Wednesday, December 30, 2009

Preserving the Image

I often quote Charles De Gaulle in my coaching sessions. (It may seem strange, but my clients are used to it.)

When asked about his efforts to maintain his image, De Gaulle once said, "There are many things I would have liked to do but could not, for they would not have been fitting for General De Gaulle."

I use that observation to urge a level of discretion; an appreciation that leaders are not running their own shows but have a larger group of stakeholders.

At the same time, however, the General's point applies to guarding and demanding a certain level of respect. De Gaulle, while leading the Free French during World War II, knew the limits of his forces. That awareness made him all the more zealous in his efforts to preserve the image, hollow at the time, that he represented a major force. Whereas he might have readily conceded points had he more power, he believed his limited resources required him to demand the respect due the head of a great nation lest his remaining power quickly disappear.

Fighting to protect an image can be a tough call. You don't want to appear petty or egotistical. De Gaulle's advantage was that his efforts to protect France's role were understandable. Although many critics would speak of De Gaulle's ego - which was considerable - the more knowledgeable ones were aware of the larger purpose in his behavior. In short, he did not defend his status because of a strictly personal desire but because he knew it was necessary to achieve his mission, the preservation of France. He knew that, at that time, he was France.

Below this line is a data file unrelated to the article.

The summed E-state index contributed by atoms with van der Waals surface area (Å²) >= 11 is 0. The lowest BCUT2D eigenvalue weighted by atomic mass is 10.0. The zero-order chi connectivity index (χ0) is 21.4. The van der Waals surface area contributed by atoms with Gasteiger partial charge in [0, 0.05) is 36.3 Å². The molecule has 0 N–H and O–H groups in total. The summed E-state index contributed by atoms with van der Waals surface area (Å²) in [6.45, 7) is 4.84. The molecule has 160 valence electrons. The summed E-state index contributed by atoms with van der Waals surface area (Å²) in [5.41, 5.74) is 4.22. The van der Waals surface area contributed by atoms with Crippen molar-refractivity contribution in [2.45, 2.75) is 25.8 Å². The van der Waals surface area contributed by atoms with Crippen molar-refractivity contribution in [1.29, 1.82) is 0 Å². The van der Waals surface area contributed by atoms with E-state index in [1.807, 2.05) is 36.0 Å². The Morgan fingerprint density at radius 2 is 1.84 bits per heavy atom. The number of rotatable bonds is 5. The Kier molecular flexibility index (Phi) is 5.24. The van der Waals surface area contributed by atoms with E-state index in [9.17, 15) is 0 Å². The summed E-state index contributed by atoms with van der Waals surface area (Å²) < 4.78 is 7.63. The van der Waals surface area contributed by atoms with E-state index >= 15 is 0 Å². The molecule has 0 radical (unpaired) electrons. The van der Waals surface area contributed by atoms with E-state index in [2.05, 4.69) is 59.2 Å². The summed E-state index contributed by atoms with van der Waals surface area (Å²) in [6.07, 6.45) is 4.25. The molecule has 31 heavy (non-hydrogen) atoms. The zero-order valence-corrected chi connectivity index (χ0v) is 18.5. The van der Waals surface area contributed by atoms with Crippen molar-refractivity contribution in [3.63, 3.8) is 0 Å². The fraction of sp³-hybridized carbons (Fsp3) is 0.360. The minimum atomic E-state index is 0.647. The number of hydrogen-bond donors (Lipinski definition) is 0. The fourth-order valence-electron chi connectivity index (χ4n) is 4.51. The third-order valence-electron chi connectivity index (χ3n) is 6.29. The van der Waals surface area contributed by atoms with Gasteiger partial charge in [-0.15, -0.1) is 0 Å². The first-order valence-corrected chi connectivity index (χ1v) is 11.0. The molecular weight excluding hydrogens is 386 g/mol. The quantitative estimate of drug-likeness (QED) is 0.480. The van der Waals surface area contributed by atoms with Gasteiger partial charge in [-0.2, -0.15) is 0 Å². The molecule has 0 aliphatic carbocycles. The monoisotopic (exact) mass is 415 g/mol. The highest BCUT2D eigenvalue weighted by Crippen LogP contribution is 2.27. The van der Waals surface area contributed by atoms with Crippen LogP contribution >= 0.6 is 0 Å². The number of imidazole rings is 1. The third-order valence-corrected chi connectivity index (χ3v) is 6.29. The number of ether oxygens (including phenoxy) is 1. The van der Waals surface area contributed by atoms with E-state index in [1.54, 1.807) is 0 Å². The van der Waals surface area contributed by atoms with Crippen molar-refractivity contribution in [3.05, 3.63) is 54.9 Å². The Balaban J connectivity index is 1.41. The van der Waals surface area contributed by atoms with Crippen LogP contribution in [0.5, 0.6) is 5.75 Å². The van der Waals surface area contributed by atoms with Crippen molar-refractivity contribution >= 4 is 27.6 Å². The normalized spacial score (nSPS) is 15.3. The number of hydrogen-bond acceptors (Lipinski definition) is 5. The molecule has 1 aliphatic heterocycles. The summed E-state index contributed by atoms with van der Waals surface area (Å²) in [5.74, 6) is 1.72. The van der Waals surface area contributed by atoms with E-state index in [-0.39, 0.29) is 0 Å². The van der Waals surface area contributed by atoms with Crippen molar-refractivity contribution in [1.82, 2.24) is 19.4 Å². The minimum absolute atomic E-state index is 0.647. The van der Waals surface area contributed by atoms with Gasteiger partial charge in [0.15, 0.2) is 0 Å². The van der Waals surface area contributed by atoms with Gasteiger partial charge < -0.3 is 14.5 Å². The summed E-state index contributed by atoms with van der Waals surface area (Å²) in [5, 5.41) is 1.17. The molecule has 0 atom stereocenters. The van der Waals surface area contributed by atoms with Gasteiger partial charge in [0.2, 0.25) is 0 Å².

And that raises the question of when it is wise to guard what may seem to be minor, ego-related items in the workplace. Few people will admit to a small, strictly status-enhancing, purpose. They will claim that the corner office is necessary for some larger good. Or they need an expensive company car. Or a driver. Or better office furniture.

The answer may be found by considering whether the person both needs and deserves the extra status. You need not save a nation to deserve a lot of respect, but there should be a high level of demonstrated competence or all of the gold will turn to tarnished brass. At the same time, if you completely ignore the significance of image, you will have bypassed a source of real power, and legions of individuals who don't know your true worth may underestimate it.

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